Fishing the average river

Fishing the average river

Soft hackles and wet flies are the most productive fly for the amount of water covered overall. You can get long drifts and swings with little time casting. From the time the fly lands in the water until you pick it up the fly is effective, so stay alert at all times. Wet flies can stand in for many different fish prey. Mayflies, Caddis (all life stages) and minnows are all represented. Also other flies like streamers and leech or crayfish patterns are effective with this method. Almost any pattern that you care to tie on will likely serve you.

Speaking of Caddis, using a floating pattern such as a elk hair dry, and skating or skittering it across the surface of the water is a very effective tactic. you can use it to cover a lot of water and the fish will spot it from quite a distance. It is a method that works best in tails of pools, but don't limit it to that location. It will help you locate fish in unfamiliar water.

Another fish locating method is the Streamer. They are great for locating fish in unfamiliar water. Cast toward logs, larger rocks and other cover. Retrieve in short little jerks and move to new locations constantly. Vary your retrieve as well. There are only certain fish in each location that will fall for a streamer, and covering a lot of water is essential. But if you find one, the likelihood of finding several in that location is quite good. If you get a follow but miss, mark the location. You now have the address and can come back later with another fly.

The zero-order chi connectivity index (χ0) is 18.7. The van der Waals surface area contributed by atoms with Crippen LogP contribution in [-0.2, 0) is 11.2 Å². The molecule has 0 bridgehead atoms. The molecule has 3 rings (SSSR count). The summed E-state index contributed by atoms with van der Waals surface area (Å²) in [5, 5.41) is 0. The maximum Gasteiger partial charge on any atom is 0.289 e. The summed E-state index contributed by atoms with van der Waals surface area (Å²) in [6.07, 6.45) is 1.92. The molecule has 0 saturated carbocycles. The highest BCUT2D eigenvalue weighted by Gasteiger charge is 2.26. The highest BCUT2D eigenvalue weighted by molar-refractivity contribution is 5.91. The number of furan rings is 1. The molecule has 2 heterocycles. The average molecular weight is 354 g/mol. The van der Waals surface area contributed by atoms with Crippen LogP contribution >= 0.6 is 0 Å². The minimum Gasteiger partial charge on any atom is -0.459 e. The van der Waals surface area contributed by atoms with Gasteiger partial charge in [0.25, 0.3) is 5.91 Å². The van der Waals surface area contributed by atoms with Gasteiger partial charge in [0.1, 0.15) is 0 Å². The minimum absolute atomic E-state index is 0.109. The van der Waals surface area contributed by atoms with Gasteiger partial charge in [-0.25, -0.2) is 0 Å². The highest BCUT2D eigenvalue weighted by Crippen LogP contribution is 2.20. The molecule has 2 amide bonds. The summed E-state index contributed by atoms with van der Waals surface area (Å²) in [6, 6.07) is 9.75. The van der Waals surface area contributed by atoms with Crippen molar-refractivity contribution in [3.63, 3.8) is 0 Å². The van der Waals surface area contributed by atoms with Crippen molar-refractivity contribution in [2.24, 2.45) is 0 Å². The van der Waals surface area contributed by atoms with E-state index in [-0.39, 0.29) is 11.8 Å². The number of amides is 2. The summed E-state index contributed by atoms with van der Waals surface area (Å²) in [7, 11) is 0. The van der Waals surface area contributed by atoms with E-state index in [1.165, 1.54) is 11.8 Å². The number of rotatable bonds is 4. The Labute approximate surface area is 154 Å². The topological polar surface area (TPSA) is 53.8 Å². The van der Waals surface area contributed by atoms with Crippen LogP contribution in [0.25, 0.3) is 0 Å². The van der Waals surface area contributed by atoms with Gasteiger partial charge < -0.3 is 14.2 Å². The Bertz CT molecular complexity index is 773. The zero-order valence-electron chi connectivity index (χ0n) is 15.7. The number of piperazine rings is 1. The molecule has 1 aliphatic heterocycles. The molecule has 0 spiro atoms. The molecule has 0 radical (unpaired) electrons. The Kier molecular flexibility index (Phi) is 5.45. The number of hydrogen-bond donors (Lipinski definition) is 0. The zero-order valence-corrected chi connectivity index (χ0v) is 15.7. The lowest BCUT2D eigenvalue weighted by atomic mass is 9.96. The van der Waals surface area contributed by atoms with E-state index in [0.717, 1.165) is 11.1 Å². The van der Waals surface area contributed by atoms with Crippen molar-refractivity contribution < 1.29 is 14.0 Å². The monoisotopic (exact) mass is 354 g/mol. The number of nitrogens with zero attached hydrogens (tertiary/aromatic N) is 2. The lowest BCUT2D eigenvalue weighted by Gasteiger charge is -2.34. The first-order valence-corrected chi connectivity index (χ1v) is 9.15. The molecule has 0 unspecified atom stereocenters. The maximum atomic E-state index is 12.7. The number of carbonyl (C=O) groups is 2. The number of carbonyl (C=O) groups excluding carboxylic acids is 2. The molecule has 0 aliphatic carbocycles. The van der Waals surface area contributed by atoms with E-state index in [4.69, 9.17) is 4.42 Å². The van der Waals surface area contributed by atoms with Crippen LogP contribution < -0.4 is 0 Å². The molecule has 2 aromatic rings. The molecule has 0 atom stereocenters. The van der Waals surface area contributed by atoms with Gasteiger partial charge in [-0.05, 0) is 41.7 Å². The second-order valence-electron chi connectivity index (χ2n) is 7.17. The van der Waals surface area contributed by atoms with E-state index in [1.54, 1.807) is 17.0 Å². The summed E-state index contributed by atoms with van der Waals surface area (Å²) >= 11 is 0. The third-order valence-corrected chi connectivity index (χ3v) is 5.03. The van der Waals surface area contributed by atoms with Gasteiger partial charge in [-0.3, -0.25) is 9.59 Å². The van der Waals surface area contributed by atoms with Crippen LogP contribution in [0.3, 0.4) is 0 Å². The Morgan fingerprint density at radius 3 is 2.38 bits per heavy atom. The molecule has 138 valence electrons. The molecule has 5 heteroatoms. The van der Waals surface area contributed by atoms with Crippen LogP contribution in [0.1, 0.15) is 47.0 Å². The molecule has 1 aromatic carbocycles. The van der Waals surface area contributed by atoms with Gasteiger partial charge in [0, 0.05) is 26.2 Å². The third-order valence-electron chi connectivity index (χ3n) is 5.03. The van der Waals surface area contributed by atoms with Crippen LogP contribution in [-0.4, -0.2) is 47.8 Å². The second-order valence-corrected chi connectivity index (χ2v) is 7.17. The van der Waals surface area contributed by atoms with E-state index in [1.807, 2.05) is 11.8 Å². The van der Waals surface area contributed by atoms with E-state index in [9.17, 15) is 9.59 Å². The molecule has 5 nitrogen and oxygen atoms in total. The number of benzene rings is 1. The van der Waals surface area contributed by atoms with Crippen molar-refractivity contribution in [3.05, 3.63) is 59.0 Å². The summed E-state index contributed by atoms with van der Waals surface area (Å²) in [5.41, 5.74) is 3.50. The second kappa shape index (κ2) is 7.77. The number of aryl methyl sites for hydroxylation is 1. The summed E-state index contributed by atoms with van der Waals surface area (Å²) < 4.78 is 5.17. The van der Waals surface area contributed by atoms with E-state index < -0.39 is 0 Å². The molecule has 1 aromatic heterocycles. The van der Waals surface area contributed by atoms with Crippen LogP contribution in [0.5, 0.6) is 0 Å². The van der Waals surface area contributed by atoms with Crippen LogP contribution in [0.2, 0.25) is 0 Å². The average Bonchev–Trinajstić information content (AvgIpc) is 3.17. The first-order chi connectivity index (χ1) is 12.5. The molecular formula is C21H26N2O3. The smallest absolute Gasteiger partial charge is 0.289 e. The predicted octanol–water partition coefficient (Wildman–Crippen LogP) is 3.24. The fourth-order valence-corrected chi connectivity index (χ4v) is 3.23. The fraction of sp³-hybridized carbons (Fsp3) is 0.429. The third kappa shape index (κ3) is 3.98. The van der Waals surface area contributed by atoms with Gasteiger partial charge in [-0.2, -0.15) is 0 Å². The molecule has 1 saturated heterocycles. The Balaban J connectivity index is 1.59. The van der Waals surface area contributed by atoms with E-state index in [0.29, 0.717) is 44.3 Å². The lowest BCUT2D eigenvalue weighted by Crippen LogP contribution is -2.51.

With dry flies, look for feeding fish, or cast only to the most productive looking water. Don't try to cover all of the water with a dry as the drifts are usually much shorter than with other flies, and you will waster valuable time casting. Walk along the stream until you find a good looking piece of water, about 2 feet deep or less, and with good current lanes next to slack water with some fish cover. Alternatively, work the riffles which often harbor feeding fish.

The same tactic applies to nymph fishing. Choose riffles or well defined runs and deeper cuts. Get the fly down to the bottom with a bead-head pattern and drift it through. Don't try to prospect for fish with nymphs as other methods are more productive.

Practicing these tips and flexibly incorporating them into your angling repertoire will up your game. 


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